This coming Sunday, I’ll mark two very special birthdays on the same day.
The first: Number 60 for the man who’s been my daughter’s best friend since they were toddlers. She’s a few months older, having reached 60 on Ground Hog Day. The two met in a sandbox in early autumn 1963, when our little family moved from Chicago to Park Forest, the suburb that inspired “The Organization Man.” My children’s father was a social worker, called by Illinois to organize therapy groups for patients in Manteno State Hospital, one of the huge public mental institutions of the day.
Devra was 3. Big brother Sol was 7. Both, as expected when youngsters have to move from the only home they’ve ever known, were more than a bit anxious. But we had promised them that they’d make many new friends in our new place. We’d been anxious ourselves to get out of the city anyway; our son had gone through kindergarten and first grade in its public schools, and they were so rigid that we were concerned. Here, we knew, there were many young families, and a modern approach to childhood education. But there were no pre-schools yet. We were counting on the place we’d chosen to work for our kids.
And jt did! We were settled in before the start of school, and Sol was happy from his first day in Grade 2. And on that first school day, Devra toddled out the kitchen door and went directly to the large, grassy play area centered among our circle of townhomes, and saw a little boy playing in the sand. Obviously remembering and believing our promises, she went directly up to him and asked: “Are you my new friend?” And Mike was. And still is!
After we were comfortably secure, I took a job with the area’s twice-weekly newspaper, working from an outlet office within easy walking distance of our home. When the kids were young, I had a flexible schedule, allowing me to attend whatever important school events they were involved in. But before that, Devra and I both benefited from a culture of communal child-watching; all of us mothers were like moms to all the little ones. Mike had three big brothers at home, so he would often enjoy quiet suppers with us, a semi-regular member of our family.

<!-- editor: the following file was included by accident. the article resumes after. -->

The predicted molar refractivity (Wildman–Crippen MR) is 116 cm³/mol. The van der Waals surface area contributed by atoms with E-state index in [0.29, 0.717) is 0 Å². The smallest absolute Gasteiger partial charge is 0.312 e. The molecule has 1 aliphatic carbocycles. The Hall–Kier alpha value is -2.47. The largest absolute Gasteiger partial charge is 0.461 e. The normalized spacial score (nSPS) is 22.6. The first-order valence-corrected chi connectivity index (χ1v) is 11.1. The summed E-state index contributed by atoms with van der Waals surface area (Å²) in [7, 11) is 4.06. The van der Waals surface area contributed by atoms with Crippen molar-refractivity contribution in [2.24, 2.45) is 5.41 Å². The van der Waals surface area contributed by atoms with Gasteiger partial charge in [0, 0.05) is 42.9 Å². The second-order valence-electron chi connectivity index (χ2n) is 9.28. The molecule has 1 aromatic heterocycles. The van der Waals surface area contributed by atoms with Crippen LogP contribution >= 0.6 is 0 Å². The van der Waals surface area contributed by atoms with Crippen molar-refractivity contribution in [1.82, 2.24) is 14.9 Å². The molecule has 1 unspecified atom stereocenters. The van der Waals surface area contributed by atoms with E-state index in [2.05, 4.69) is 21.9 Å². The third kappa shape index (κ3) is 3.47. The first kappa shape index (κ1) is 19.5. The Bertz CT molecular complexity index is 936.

And this never changed. They went to kindergarten and first grade together; they got through that period when little boys are supposed to have nothing to do with little girls except annoy them, and never seemed to notice. Devra had a best girlfriend, Lesly, and Mike had a best buddy, Ken, but the two were still and always a team. This became extremely important when they were 11 and my husband and I separated. Sol had developed an early love for radios and was a Ham “extra class” operator, so the men of the local club took over many fatherly duties for him as a teenager, and life went along very smoothly.
Many moons later, Fred — a longtime friend of mine from years before — and I reconnected. He was a widower with a son of his own, and we decided to get married. Sol and Devra escorted me to the chuppah; afterward, I went with my new famiy to Dallas. Sol was already engaged and got married the following year; the next year, Devra married Ken, and Mike married Lesly! These two couples moved further south in Illinois, one to Joliet, the other to Champaign — towns not too close, but not too far for jointly celebrating birthdays that end in zero…
Just before I moved, I had learned that Mike’s May 3rd birthday is the same date as that of the late great Golda Meir! So I wrote my last column for him, which he reminds me about every year. But he doesn’t have to: This coming Sunday, I’ll say my two usual May 3 birthday prayers: one for Mike’s continuing good life, the other, Kaddish for Israel’s late great leader. I love them both!